When you have small children, and you want to train them up in a way that pleases God, you’re going to need to remind yourself of some basic principles pretty often. I still remember going over these and going over them again to keep my bearings.
1. Pick your battles carefully and always win. I can remember talking with Doug about some little habit or behavior in the children that I was concerned about, and we would decide together whether it was really worth making an issue over it. Let’s say nail biting. If I say, “You may not do that,” I have to be willing to enforce it now. What happens if the nail gets bitten after I have issued a command? If nothing happens, then I have just undermined my own authority. We decided to let that kind of thing go, and teach on it without laying down any law. But if it was an issue of more importance, like hitting your sister, that was a battle I had to win.
2. Obedience must be in the little things and the big things. This goes back to being very careful about issuing commands. If I say, “Pick up your toys,” but the child wanders off and I forget about it, I have just taught the child that obedience doesn’t really matter. It is so easy for parents to fire off commands one after another and then ignore whether the children are obeying or not. Better to not issue any commands! If you don’t establish your authority clearly, you won’t have any.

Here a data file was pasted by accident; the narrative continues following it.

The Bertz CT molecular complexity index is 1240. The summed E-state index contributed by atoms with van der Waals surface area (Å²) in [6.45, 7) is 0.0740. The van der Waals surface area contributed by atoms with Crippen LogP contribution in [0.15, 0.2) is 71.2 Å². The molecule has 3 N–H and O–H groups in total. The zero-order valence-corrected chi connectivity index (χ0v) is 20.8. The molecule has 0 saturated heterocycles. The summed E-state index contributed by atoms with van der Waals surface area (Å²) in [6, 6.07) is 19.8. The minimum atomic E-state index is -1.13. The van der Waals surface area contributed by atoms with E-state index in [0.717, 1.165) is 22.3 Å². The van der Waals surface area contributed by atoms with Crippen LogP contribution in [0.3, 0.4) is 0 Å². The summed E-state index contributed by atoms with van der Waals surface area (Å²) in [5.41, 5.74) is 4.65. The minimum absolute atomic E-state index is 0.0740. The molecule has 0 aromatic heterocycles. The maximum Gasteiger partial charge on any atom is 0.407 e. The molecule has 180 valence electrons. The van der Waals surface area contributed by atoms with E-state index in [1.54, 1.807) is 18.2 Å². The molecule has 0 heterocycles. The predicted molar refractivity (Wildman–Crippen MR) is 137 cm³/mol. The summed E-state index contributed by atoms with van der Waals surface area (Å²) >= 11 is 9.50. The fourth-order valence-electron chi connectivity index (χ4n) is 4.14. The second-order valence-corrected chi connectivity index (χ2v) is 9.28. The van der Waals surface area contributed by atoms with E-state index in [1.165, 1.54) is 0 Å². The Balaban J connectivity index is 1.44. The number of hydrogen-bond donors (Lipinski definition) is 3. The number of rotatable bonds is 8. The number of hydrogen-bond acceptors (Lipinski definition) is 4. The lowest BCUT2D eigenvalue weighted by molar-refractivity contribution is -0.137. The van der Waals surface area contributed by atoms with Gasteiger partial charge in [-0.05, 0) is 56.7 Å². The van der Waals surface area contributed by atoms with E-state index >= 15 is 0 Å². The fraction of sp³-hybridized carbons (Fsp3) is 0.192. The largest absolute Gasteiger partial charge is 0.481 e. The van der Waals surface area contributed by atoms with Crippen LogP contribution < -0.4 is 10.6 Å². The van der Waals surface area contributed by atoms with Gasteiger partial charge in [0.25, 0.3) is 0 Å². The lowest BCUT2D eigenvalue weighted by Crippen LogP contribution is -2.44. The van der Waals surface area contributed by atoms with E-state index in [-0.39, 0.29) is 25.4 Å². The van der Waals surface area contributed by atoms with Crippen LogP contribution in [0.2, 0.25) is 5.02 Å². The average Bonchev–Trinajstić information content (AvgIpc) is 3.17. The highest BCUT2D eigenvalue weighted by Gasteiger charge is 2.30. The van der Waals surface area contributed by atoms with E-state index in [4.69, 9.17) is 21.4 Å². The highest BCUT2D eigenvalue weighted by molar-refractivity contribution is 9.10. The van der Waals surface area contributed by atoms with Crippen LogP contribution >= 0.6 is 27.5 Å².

3. Mothers can be tempted to go soft. You issued a command, the child disobeyed, and then you start making excuses for the child. When you told the child to do the thing, you did not take into account what you would do if he didn’t obey. And now you’re sorry you said it! Either quit Read More
Give away is now closed! Yeehaw for the winners: Maranda, Meghan Auxier, and Garstabugg!
Guess what! Yesterday was my birthday (it was bound to happen sometime), and today is the day where I get ready for the twin’s birthday tomorrow. I’ve still got to talk them onto the same page about their birthday dinner. They have a lot of ideas, my favorite being Butternut Squash soup for all the boys, and Sloppy Joes for the girls. It is a good kind of crazy around here.
Bekah told you all a while ago about my new book which is pre-releasing in time for Christmas (at least for USA folk), but I thought my birthday would be a perfect time to do a little giveaway! It will not be in from the printers until December 7, and they can ship it off to you then. International shipping is not a problem, but it will take longer due to oceans.